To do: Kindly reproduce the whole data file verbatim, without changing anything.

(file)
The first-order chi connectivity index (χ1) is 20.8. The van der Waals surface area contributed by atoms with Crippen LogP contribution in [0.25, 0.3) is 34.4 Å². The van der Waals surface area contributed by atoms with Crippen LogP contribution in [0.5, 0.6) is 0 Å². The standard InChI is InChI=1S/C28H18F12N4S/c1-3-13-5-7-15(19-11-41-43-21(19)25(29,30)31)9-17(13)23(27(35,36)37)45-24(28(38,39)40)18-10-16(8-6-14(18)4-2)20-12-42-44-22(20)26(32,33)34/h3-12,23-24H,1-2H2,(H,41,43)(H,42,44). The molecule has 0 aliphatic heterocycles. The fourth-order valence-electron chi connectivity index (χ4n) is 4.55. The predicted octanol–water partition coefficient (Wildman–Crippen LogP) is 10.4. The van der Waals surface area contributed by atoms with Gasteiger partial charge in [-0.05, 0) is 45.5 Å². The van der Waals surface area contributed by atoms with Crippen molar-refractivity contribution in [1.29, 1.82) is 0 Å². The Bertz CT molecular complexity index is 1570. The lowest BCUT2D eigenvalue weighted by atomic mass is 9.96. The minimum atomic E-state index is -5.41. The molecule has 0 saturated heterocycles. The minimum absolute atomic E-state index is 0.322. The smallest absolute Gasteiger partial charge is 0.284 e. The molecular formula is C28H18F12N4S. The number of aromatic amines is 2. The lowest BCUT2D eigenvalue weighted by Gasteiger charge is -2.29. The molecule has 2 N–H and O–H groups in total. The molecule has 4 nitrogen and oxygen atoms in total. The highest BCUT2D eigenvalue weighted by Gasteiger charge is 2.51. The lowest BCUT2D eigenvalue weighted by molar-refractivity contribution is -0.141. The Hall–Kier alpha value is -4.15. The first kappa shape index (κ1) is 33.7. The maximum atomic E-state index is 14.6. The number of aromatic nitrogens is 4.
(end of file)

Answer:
The first-order chi connectivity index (χ1) is 20.8. The van der Waals surface area contributed by atoms with Crippen LogP contribution in [0.25, 0.3) is 34.4 Å². The van der Waals surface area contributed by atoms with Crippen LogP contribution in [0.5, 0.6) is 0 Å². The standard InChI is InChI=1S/C28H18F12N4S/c1-3-13-5-7-15(19-11-41-43-21(19)25(29,30)31)9-17(13)23(27(35,36)37)45-24(28(38,39)40)18-10-16(8-6-14(18)4-2)20-12-42-44-22(20)26(32,33)34/h3-12,23-24H,1-2H2,(H,41,43)(H,42,44). The molecule has 0 aliphatic heterocycles. The fourth-order valence-electron chi connectivity index (χ4n) is 4.55. The predicted octanol–water partition coefficient (Wildman–Crippen LogP) is 10.4. The van der Waals surface area contributed by atoms with Gasteiger partial charge in [-0.05, 0) is 45.5 Å². The van der Waals surface area contributed by atoms with Crippen molar-refractivity contribution in [1.29, 1.82) is 0 Å². The Bertz CT molecular complexity index is 1570. The lowest BCUT2D eigenvalue weighted by atomic mass is 9.96. The minimum atomic E-state index is -5.41. The molecule has 0 saturated heterocycles. The minimum absolute atomic E-state index is 0.322. The smallest absolute Gasteiger partial charge is 0.284 e. The molecular formula is C28H18F12N4S. The number of aromatic amines is 2. The lowest BCUT2D eigenvalue weighted by Gasteiger charge is -2.29. The molecule has 2 N–H and O–H groups in total. The molecule has 4 nitrogen and oxygen atoms in total. The highest BCUT2D eigenvalue weighted by Gasteiger charge is 2.51. The lowest BCUT2D eigenvalue weighted by molar-refractivity contribution is -0.141. The Hall–Kier alpha value is -4.15. The first kappa shape index (κ1) is 33.7. The maximum atomic E-state index is 14.6. The number of aromatic nitrogens is 4.